Family photography in “The Clarion” newspaper (1946-56)
I’ve been increasingly trying to find ways to share parts of my academic research in progress, in part to try to demystify work in photographic archives, in part to keep myself accountable to typing up and beginning to analyze the research I’m doing as I leave each collection, and in part out of a frustration with the very long feedback loop that characterizes academic publishing, where it is usually months and often years before someone reads the work you’ve been doing and has a chance to respond.
So I was particularly grateful for the invitation by my friend and colleague Thy Phu to contribute some of my work-in-progress to The Family Camera Network’s Visual Stories blog, an opportunity I took to start to think about how family photography, as well as studio portraits, was used and framed in the context of an African-Canadian–owned newspaper in New Glasgow, Nova Scotia between 1946 and 1956. As I wrote in the introduction to the post:
Family photographs originate and often circulate in the private sphere of the home, but what kinds of political work do they do when they enter the public space of the newspaper? This question preoccupies me whenever I look at the ways photographs functioned in The Clarion, a monthly newspaper founded in New Glasgow, Nova Scotia in 1946 and edited by Dr. Carrie M. Best. The Clarion aimed to address racial discrimination across the province, announcing in its first issue that it would “tell… readers how much their help is needed in our Community, and from time to time inform you of the progress we are making.” The first African-Canadian–owned publication in Nova Scotia, The Clarion focused on local issues—such as the hiring of a new pastor at the local church “of our own race,” announcements about moves of local residents, high school graduations, marriages, and even the sharing of recipes from readers—but consistently linked them to political events happening nationally and internationally, weaving together everyday Black life in Canada and early-twentieth century struggles for civil rights.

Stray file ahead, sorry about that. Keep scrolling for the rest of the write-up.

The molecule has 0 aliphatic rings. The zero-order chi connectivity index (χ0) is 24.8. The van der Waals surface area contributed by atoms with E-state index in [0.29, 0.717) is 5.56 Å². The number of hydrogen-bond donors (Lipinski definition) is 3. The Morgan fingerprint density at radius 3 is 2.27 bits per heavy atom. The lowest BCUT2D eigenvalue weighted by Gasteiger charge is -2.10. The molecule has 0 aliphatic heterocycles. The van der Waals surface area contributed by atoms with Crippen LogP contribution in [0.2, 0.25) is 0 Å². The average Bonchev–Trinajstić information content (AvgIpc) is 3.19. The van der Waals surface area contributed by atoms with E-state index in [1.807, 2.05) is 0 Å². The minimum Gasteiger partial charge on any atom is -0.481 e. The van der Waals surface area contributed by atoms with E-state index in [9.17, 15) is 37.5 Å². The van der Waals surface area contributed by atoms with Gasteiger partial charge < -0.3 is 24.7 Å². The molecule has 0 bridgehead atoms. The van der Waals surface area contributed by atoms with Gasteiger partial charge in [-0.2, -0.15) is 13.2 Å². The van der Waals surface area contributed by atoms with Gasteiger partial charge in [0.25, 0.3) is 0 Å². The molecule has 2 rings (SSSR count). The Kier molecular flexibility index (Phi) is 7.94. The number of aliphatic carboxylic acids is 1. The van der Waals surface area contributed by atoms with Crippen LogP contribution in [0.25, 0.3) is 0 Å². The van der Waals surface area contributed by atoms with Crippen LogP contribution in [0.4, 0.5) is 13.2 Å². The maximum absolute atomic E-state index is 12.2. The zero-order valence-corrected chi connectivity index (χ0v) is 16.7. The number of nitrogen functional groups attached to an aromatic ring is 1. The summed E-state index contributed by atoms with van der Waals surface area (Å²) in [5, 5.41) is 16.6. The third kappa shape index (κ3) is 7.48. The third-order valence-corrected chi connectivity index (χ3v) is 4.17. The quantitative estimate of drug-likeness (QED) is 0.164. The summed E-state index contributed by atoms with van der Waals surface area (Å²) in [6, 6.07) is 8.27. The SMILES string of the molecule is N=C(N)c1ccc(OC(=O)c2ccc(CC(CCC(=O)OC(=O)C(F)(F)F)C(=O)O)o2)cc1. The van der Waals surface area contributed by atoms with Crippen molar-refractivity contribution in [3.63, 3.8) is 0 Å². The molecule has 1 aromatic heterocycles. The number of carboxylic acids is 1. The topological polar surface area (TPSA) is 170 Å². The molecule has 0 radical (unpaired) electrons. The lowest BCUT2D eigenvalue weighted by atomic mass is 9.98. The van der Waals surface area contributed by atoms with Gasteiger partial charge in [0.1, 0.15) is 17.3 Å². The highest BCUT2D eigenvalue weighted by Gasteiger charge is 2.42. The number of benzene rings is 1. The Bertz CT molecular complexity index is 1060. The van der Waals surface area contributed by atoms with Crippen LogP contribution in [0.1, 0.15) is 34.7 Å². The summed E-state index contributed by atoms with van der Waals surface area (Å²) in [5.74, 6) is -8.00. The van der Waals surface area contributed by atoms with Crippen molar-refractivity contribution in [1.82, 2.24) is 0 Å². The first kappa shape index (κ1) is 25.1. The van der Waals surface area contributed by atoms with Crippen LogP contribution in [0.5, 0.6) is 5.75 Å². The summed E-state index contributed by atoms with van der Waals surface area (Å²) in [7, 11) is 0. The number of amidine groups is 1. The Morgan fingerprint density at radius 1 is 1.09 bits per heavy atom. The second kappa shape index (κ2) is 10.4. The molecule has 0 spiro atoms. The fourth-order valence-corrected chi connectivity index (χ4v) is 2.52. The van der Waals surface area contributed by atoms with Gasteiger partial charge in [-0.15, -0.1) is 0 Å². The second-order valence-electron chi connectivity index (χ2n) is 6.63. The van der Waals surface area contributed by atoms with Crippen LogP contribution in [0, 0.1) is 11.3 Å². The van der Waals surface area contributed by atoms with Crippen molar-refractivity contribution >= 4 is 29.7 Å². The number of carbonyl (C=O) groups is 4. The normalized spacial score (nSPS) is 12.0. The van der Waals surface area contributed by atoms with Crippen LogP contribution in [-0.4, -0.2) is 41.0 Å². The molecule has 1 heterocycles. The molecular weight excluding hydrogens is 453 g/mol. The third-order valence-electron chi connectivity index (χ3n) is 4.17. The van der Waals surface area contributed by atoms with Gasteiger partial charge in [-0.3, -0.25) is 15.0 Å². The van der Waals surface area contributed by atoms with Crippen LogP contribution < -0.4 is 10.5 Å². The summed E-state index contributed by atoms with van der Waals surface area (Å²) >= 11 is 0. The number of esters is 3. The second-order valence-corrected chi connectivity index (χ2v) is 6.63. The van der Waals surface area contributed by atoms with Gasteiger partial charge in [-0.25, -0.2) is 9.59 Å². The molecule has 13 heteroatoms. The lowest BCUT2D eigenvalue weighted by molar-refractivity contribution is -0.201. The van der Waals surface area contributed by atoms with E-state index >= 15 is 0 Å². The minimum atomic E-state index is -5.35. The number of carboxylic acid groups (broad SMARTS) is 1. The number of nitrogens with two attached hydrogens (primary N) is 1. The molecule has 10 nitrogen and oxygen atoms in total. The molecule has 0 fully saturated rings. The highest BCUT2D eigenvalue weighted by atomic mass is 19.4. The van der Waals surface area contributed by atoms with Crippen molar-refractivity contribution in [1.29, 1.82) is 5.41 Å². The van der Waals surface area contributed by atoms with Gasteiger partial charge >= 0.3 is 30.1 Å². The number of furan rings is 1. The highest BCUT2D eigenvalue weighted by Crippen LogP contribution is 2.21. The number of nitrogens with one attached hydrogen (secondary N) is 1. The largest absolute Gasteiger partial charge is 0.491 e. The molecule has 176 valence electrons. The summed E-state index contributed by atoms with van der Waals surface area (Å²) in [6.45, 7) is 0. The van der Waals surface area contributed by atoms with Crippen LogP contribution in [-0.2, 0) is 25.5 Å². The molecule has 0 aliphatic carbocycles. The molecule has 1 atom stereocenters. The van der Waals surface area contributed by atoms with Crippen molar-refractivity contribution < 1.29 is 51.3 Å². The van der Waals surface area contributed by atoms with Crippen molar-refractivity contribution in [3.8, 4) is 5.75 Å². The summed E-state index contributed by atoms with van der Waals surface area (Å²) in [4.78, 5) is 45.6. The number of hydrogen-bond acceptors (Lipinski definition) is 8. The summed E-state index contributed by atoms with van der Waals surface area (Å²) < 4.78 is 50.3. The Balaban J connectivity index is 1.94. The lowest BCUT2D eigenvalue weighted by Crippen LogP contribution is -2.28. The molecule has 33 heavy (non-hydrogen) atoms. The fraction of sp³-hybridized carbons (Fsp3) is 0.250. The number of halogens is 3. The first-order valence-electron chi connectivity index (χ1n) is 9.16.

The Family Camera Network is a multi-year project involving artists, curators and academics that aims to create a public archive that will collect family photographs and their stories. This archive will preserve a family history for future generations, as well as provide a resource for teachers, historians and scholars to write new histories of photography, family, and Canada. It invites Canadians who were born outside Canada—or who have family members born outside Canada, no matter how many generations back—to participate by connecting through their website.